Recycling of solar cell silicon scraps through filtration, Part I: Experimental investigation

Citation data:

Solar Energy Materials and Solar Cells, ISSN: 0927-0248, Vol: 92, Issue: 11, Page: 1450-1461

Publication Year:
2008
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Repository URL:
http://scholarsmine.mst.edu/matsci_eng_facwork/1109
DOI:
10.1016/j.solmat.2008.06.006
Author(s):
Zhang, Lifeng; Ciftja, Arjan
Publisher(s):
Elsevier BV; Elsevier
Tags:
Materials Science; Energy; Filtration; Foam Filters; Inclusions; Recycling; Solar Cell Silicon; Silicon carbide; Silicon nitride; Filtration; Foam Filters; Inclusions; Recycling; Solar Cell Silicon; Silicon carbide; Silicon nitride; Materials Science and Engineering
article description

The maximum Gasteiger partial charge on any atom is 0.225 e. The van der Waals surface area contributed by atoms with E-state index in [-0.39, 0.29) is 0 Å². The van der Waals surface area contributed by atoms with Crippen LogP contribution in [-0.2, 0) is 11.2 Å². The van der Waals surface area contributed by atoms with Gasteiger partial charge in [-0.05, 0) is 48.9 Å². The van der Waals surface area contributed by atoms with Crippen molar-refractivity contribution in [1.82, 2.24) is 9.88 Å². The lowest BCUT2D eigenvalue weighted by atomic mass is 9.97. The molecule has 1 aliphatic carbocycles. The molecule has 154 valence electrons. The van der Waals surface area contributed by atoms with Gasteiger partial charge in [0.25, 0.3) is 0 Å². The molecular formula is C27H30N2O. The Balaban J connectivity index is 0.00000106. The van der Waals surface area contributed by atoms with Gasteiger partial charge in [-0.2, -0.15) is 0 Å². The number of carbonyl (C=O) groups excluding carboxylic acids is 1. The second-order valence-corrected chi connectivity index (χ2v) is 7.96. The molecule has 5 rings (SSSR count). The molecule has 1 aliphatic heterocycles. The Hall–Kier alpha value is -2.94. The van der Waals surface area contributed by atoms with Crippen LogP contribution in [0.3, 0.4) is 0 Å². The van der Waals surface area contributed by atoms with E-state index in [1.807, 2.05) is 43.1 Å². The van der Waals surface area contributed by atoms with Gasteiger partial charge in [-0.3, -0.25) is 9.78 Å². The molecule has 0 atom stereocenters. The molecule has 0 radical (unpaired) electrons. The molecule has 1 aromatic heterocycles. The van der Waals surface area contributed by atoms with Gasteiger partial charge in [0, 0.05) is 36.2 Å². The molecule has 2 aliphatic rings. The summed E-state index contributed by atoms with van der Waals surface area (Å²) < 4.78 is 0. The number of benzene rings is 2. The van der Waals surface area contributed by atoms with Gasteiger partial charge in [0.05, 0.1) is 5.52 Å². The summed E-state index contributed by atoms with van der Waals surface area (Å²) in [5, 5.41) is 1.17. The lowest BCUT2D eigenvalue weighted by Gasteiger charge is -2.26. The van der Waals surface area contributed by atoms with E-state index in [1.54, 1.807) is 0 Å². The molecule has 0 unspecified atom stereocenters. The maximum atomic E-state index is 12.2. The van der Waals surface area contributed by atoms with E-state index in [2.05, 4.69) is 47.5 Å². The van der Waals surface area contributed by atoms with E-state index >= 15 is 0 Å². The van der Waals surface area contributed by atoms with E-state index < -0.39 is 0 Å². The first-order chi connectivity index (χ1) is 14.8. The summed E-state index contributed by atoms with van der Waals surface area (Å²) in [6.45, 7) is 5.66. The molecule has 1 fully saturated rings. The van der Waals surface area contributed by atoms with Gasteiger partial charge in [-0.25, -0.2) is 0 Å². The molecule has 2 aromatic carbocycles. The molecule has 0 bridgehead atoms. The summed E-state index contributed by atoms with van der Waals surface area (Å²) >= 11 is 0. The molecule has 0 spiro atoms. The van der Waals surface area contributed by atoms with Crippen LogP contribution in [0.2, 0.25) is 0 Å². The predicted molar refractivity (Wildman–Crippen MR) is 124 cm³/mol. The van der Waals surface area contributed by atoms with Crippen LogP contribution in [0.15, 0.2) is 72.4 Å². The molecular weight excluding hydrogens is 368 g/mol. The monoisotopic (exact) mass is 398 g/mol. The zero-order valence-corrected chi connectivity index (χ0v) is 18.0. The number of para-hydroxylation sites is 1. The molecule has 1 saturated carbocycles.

This study investigated the removal of SiC and Si 3 N 4 inclusions from top-cut solar cell silicon scraps by filtration with foam filters. Laboratory experiments tested various models for the removal mechanism of inclusions and the efficiency of ceramic foam filters. Inclusions in solar cell silicon top-cut scraps were mainly needle-like Si 3 N 4 particles and lumpy SiC inclusions. SiC and Si 3 N 4 inclusions sometimes agglomerated as clusters. Si 3 N 4 inclusions were usually more than 500 μm long with diameters of ∼20 μm, and SiC inclusions were usually smaller than 500 μm. After filtration, no Si 3 N 4 inclusions were found. The remaining inclusions were mainly SiC inclusions smaller than 10 μm. Filters with smaller pores improved the removal of inclusions. It was discovered that contamination of the silicon may occur from components of the filters themselves, especially from binders. The crucible was also a source of contamination. A filtration process that does not produce contamination of its own should be developed before being used in real industrial processes. Mechanisms for the removal of inclusions from silicon through filtration are as follows: (1) cake filtration, for the removal of large Si 3 N 4 rods and large SiC inclusions; (2) deep-bed filtration of smaller Si 3 N 4 inclusions and most SiC particles; (3) formation of large SiC clusters and bridges across pores, and (4) silicon dissolution into carbon filters, and a subsequent reaction to form layers of SiC.